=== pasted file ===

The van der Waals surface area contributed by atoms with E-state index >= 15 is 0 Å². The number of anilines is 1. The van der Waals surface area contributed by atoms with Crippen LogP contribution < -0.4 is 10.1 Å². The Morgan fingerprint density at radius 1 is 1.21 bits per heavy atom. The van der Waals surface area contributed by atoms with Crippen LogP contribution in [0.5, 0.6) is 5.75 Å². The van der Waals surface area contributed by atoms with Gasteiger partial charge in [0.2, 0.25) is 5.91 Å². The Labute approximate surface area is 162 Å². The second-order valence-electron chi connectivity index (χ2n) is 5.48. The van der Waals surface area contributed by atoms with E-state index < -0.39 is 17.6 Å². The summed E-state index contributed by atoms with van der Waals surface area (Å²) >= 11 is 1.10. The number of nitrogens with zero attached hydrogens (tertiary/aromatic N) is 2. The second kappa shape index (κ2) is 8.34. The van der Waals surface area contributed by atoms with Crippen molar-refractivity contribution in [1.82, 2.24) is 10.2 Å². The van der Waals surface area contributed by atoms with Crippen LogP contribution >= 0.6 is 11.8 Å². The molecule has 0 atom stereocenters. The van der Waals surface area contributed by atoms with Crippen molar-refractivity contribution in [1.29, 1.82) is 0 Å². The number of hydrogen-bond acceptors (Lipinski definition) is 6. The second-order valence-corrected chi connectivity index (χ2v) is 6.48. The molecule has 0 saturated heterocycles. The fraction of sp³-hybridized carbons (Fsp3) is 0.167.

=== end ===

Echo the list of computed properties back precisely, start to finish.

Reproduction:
The van der Waals surface area contributed by atoms with E-state index >= 15 is 0 Å². The number of anilines is 1. The van der Waals surface area contributed by atoms with Crippen LogP contribution < -0.4 is 10.1 Å². The Morgan fingerprint density at radius 1 is 1.21 bits per heavy atom. The van der Waals surface area contributed by atoms with Crippen LogP contribution in [0.5, 0.6) is 5.75 Å². The van der Waals surface area contributed by atoms with Gasteiger partial charge in [0.2, 0.25) is 5.91 Å². The Labute approximate surface area is 162 Å². The second-order valence-electron chi connectivity index (χ2n) is 5.48. The van der Waals surface area contributed by atoms with E-state index < -0.39 is 17.6 Å². The summed E-state index contributed by atoms with van der Waals surface area (Å²) >= 11 is 1.10. The number of nitrogens with zero attached hydrogens (tertiary/aromatic N) is 2. The second kappa shape index (κ2) is 8.34. The van der Waals surface area contributed by atoms with Crippen molar-refractivity contribution in [1.82, 2.24) is 10.2 Å². The van der Waals surface area contributed by atoms with Crippen LogP contribution >= 0.6 is 11.8 Å². The molecule has 0 atom stereocenters. The van der Waals surface area contributed by atoms with Crippen molar-refractivity contribution in [1.29, 1.82) is 0 Å². The number of hydrogen-bond acceptors (Lipinski definition) is 6. The second-order valence-corrected chi connectivity index (χ2v) is 6.48. The molecule has 0 saturated heterocycles. The fraction of sp³-hybridized carbons (Fsp3) is 0.167.